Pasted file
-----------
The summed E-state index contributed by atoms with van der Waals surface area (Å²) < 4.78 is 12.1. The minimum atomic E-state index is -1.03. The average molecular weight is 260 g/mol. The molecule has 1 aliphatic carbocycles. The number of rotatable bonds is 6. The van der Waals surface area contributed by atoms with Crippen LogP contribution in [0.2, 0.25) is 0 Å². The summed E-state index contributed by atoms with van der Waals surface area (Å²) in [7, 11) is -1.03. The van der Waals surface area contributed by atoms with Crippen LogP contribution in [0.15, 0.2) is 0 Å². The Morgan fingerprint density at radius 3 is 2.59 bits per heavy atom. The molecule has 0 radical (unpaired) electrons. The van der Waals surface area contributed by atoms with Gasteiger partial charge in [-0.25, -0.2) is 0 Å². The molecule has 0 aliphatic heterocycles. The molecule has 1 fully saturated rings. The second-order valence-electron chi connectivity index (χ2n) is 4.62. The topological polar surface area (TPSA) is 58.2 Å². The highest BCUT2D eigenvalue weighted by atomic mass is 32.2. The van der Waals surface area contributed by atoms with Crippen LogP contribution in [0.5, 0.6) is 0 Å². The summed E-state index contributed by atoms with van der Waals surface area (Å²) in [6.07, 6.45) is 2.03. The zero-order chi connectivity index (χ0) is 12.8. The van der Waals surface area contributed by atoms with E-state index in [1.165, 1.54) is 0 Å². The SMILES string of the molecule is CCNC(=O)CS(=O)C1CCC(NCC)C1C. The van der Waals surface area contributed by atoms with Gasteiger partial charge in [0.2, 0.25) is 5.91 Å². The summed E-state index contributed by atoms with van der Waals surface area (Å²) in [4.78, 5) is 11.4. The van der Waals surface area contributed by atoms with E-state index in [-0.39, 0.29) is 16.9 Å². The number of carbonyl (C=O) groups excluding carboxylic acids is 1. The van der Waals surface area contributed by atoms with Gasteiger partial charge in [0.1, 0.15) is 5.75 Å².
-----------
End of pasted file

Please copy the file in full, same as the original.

The summed E-state index contributed by atoms with van der Waals surface area (Å²) < 4.78 is 12.1. The minimum atomic E-state index is -1.03. The average molecular weight is 260 g/mol. The molecule has 1 aliphatic carbocycles. The number of rotatable bonds is 6. The van der Waals surface area contributed by atoms with Crippen LogP contribution in [0.2, 0.25) is 0 Å². The summed E-state index contributed by atoms with van der Waals surface area (Å²) in [7, 11) is -1.03. The van der Waals surface area contributed by atoms with Crippen LogP contribution in [0.15, 0.2) is 0 Å². The Morgan fingerprint density at radius 3 is 2.59 bits per heavy atom. The molecule has 0 radical (unpaired) electrons. The van der Waals surface area contributed by atoms with Gasteiger partial charge in [-0.25, -0.2) is 0 Å². The molecule has 0 aliphatic heterocycles. The molecule has 1 fully saturated rings. The second-order valence-electron chi connectivity index (χ2n) is 4.62. The topological polar surface area (TPSA) is 58.2 Å². The highest BCUT2D eigenvalue weighted by atomic mass is 32.2. The van der Waals surface area contributed by atoms with Crippen LogP contribution in [0.5, 0.6) is 0 Å². The summed E-state index contributed by atoms with van der Waals surface area (Å²) in [6.07, 6.45) is 2.03. The zero-order chi connectivity index (χ0) is 12.8. The van der Waals surface area contributed by atoms with E-state index in [1.165, 1.54) is 0 Å². The SMILES string of the molecule is CCNC(=O)CS(=O)C1CCC(NCC)C1C. The van der Waals surface area contributed by atoms with Gasteiger partial charge in [0.2, 0.25) is 5.91 Å². The summed E-state index contributed by atoms with van der Waals surface area (Å²) in [4.78, 5) is 11.4. The van der Waals surface area contributed by atoms with E-state index in [-0.39, 0.29) is 16.9 Å². The number of carbonyl (C=O) groups excluding carboxylic acids is 1. The van der Waals surface area contributed by atoms with Gasteiger partial charge in [0.1, 0.15) is 5.75 Å².